Barack Obama came out on the steps of the statehouse of Des Moines Iowa tonight around 9.15 pm there. Here, almost six months ago, he had staged an upset win of the caucus, the first of the primary contests of which Hillary Clinton had been the heir presumptive.

At the time Iowa was hard to read. Was it a freak result, derived from the taxing caucus process which required people to spend a midwest winter evening in a school gym, arguing about health care programmes? Or was it a harbinger of something else?

We didn’t need to wait long on that. Though Hillary took the New Hampshire primary, Obama quickly put her on the defensive with a string of wins – in southern and caucus states – which not only put her on the defensive, but made the Clinton brand seems suddenly old, tarnished, dull, the graveyard of the political imagination.

Leading up to Super Tuesday, the politics of the two contenders became asymmetrical, Obama talking to a universalism, a sense of abstract ideas more lofty than any previous contender has appealed to.

Hillary, having no capacity to match his soaring rhetoric had no place to go but deeper into the ground, tunnelling Vietcong style, making a virtue not only of a prosaic politics, but of a shameless strategy, channelling a barely suppressed frustration from many of her supporters at the idea that, at the very moment when ‘one of them’ – leaving aside the veracity of that claim – was in reach of the presidency for the first time, it was to be snatched from them by a lithe, sleek young man, the student prince.

With Obama’s delegate count rising remorselessly, and superdelegates peeling away from her, Clinton’s continued march — based on a virtually identical programme – took the campaign into white water territory, a place of pure anguish where the outline of the terrain disappeared altogether.

Health care, poverty, the war, ceased to be the issue – it became a competition around the rules of the Democratic party, popular vote versus delegates, party rules versus states’ rights.

She has been enormously destructive, but to be fair, what else could she do? A closed political party would resolve its programme and its leader seperately and would have plumped for Obama long earlier – or for Clinton herself, even earlier back, and at least settled the matter.

Faced with the chaotic primary process, how could she not stay in to the bitter end? For the last six weeks, victory and survival have, for Hillary Clinton, been equivalent terms.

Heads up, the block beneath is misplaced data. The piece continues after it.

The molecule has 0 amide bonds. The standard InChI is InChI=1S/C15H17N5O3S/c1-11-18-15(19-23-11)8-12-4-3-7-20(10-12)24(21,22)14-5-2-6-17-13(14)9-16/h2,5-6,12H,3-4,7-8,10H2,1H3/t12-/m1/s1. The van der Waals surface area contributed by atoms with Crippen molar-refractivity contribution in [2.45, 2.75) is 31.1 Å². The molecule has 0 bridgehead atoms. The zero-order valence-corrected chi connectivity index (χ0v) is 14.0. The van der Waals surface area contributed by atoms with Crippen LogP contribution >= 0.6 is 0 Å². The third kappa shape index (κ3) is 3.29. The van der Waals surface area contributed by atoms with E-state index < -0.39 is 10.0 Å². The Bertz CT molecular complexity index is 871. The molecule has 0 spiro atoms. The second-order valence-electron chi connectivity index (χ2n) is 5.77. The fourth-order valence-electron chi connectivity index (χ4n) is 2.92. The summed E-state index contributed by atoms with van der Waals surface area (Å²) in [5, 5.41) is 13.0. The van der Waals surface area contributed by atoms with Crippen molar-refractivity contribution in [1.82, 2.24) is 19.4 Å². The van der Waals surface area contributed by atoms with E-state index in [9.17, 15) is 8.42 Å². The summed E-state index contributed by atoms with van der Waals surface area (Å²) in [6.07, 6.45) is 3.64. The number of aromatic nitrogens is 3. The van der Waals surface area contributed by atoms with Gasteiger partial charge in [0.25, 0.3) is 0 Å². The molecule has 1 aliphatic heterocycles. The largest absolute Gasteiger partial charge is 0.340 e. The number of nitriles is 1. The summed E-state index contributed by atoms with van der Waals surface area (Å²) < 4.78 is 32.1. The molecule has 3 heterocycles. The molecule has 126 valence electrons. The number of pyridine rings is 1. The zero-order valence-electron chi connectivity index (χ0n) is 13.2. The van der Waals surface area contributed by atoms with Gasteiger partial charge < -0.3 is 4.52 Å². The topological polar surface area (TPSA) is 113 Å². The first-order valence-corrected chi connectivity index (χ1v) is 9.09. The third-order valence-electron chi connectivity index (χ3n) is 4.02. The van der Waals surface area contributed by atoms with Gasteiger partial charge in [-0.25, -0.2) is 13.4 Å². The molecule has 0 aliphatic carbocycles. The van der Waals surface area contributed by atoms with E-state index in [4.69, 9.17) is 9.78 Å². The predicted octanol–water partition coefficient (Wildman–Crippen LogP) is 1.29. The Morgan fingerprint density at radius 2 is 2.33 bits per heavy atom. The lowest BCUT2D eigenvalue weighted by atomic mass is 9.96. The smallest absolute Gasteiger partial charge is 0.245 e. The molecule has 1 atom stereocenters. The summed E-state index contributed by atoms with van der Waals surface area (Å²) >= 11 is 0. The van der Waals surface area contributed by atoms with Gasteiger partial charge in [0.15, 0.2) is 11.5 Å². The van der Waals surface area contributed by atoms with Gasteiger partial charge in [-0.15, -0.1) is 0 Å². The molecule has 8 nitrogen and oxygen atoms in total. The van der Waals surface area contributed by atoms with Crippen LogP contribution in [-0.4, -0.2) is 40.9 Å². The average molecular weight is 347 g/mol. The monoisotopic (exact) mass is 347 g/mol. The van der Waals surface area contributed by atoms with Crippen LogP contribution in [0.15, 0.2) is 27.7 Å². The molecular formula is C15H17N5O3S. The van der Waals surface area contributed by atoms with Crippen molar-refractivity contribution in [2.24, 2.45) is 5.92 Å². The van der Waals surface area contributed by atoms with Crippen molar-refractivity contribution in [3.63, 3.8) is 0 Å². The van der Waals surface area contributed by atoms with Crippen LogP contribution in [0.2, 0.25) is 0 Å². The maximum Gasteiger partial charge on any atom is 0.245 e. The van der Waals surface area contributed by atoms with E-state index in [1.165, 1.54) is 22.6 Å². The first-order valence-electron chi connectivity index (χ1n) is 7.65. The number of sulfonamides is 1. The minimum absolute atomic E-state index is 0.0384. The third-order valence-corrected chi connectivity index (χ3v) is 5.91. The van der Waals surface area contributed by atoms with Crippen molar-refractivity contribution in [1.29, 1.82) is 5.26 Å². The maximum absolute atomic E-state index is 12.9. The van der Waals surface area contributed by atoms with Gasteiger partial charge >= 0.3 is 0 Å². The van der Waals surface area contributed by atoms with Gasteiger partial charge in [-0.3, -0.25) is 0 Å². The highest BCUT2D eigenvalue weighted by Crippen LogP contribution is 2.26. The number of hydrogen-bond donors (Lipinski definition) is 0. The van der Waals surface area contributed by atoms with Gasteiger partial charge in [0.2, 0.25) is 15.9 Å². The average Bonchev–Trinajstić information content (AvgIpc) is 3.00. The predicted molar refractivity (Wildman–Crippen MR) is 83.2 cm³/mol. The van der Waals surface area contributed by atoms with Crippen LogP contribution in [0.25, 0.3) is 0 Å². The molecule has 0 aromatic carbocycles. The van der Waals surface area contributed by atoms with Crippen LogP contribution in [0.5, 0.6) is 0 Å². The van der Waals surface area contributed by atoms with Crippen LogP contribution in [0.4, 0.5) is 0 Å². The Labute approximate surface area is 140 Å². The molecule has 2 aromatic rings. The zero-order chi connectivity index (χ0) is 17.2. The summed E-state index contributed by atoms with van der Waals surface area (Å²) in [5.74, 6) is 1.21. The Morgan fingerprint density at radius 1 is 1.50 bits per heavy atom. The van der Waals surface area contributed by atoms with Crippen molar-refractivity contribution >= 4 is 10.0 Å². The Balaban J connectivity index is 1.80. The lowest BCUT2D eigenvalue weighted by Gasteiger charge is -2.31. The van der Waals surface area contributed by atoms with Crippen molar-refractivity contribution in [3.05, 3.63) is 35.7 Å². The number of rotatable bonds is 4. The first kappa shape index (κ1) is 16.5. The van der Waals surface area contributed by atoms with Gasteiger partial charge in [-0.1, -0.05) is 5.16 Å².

So when Barack Obama announced a few days ago that he would be in Iowa on the evening of the Oregon and Kentucky primaries, Clinton knew it was an attempt to drive a stake through her heart, by coming back to where it all started in the winter, to claim the victory based on passing a simple majority of pledged delegates.

So it proved, sort of. “In the fullness of spring” Obama told a packed crowd of mostly lumpy midwestern white people “we have returned with a majority of delegates elected by the American people.” And the kiss of the whip “we have travelled here with one of the most formidable opponents” before going into a paean to Hillary sounding pretty much like the moment when the passenger door swings open, and the hitcher is sent tumbling into the ditch.

So there was no direct claim of victory – Obama gave something better, the assumption of it. Having rolled smoothly over Hills he launched into the most extended attack on John McCain that he’s given to date.

With the Oregon polls yet to ‘close’ (it’s a 100% postal ballot so closing is a funny idea), on the basis of his projected win, or even on the third or so of delegates he’ll pick up from his 65 – 30 loss in Kentucky, he has effectively withdrawn from the primary race. It’s over for him. For Obama, tonight was when the general election campaign began.

For Hillary, it’s going to be a lonely, bitter, desperate last fortnight in the great plains of South Dakota and Montana, winding up in the non-state of Puerto Rico, an island-size case of welfare dependency if ever there was one. She has to stay in and fighting based on nothing other than the possibility that something will happen and, should she get the nomination, she will be able to say that she never gave up on herself, and thus would never give up on America.

Her speech, given about as soon as she indecorously could in Kentucky, weren’t bad but she was wise to get in before Obama’s, knowing she wouldn’t top his. It just had to be done, to buckle down for the final fortnight.

And then what? Would she fight on past June 4 into the hiatus period, if Obama was still short of the 2026 absolute majority? If she had that, would she claim that the real absolute majority had to factor in the unseated Michigan and Florida delegates? It seems unimaginable, but so would have most of her tactics 6 months ago, from all the mathematical fudging to the noxious dogwhistling to ‘hardworking white people’.

With Oregon likely to return around a 56-44 result for Obama, there is no new news in the exit polls. Kentucky Clintonistas don’t like Obama, big news – because, as one vox popped blue grasser said “they want Obama to be less black” (Christ – if this diffident nerd were any less black he’d be Senator Steven Fielding). But of course, primaries are self-selecting processes, and so once again a statistic whose significance is literally and exactly unknowable is being taken as gospel for the sake of news. There undoubtably will be a Clintonista leakage to McCain – just as there will be an influx of first-trime voters to support Obama.

God oh God it’s one thirty in the am and the headline act still haven’t taken to the stage. Political junkie is one thing, political masochism another. Please now can we move on from what began in Iowa, to begin what ends in the White House?